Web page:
The Purdue Plant and Pest Diagnostic Laboratory

What's Hot at the P&PDL for
May 27, 2010

Anthracnose on Ash

Gail Ruhl, Department of Botany & Plant Pathology, Purdue University

Anthracnose is the common name for a type of leaf spot and canker disease caused by certain kinds of fungi.  Anthracnose diseases, each caused by a different fungus, affect many trees, but are particularly prevalent on white oak, ash, maple, walnut and sycamore.

Anthracnose infections occur when periods of cool wet weather coincide with leaf emergence. The fungus that causes this disease overwinters in diseased leaf litter and stem tissue.  The fungus becomes active when temperatures warm up again in the late winter and early spring, producing fungal spores that are carried by rain and wind to newly emerging leaves.  These spores germinate and initiate new infections.  Additional spores are produced from these early spring infections, and so the cycle of infection, sporulation, and infection repeats.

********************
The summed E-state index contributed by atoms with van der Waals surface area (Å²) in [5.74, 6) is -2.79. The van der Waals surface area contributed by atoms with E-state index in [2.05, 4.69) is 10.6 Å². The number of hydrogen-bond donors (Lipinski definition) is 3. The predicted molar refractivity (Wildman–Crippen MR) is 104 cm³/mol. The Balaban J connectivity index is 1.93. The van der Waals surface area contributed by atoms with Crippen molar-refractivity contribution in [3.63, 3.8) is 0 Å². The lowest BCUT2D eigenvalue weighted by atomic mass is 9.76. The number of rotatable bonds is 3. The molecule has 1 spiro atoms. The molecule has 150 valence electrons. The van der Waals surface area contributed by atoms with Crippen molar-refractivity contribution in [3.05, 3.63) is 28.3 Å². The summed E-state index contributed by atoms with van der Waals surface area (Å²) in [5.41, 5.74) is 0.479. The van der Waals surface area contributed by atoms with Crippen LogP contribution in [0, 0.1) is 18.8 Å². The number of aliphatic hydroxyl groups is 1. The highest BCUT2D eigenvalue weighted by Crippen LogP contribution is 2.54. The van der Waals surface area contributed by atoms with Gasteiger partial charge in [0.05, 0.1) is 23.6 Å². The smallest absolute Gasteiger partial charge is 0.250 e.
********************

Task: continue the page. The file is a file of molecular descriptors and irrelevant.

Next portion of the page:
The symptoms will vary depending on the type of tree and the stage of plant development at the time of infection. On ash, infected, young ash leaves may wither and turn black while older ash leaves will exhibit brown, marginal, half-moon shaped discoloration. Although leaf drop occurs, defoliation does not usually affect overall tree health since trees have plenty of time to produce new leaves and make the energy reserves needed to survive the winter.

Chemical controls are unnecessary since ash anthracnose seldom causes significant damage to trees. In addition, fungicides do not cure infected leaves, and spraying after seeing symptoms is a waste of time and money.

Please refer to publication BP-143 for additional information on leaf diseases.

See two of our previous articles:

Sycamore Anthracnose

Leaf-spotting diseases are flourishing with all of the rain

Click image to enlarge

on ash tree

Ash anthracnose

Purdue Plant & Pest Diagnostic Lab Purdue Cooperative Extension Service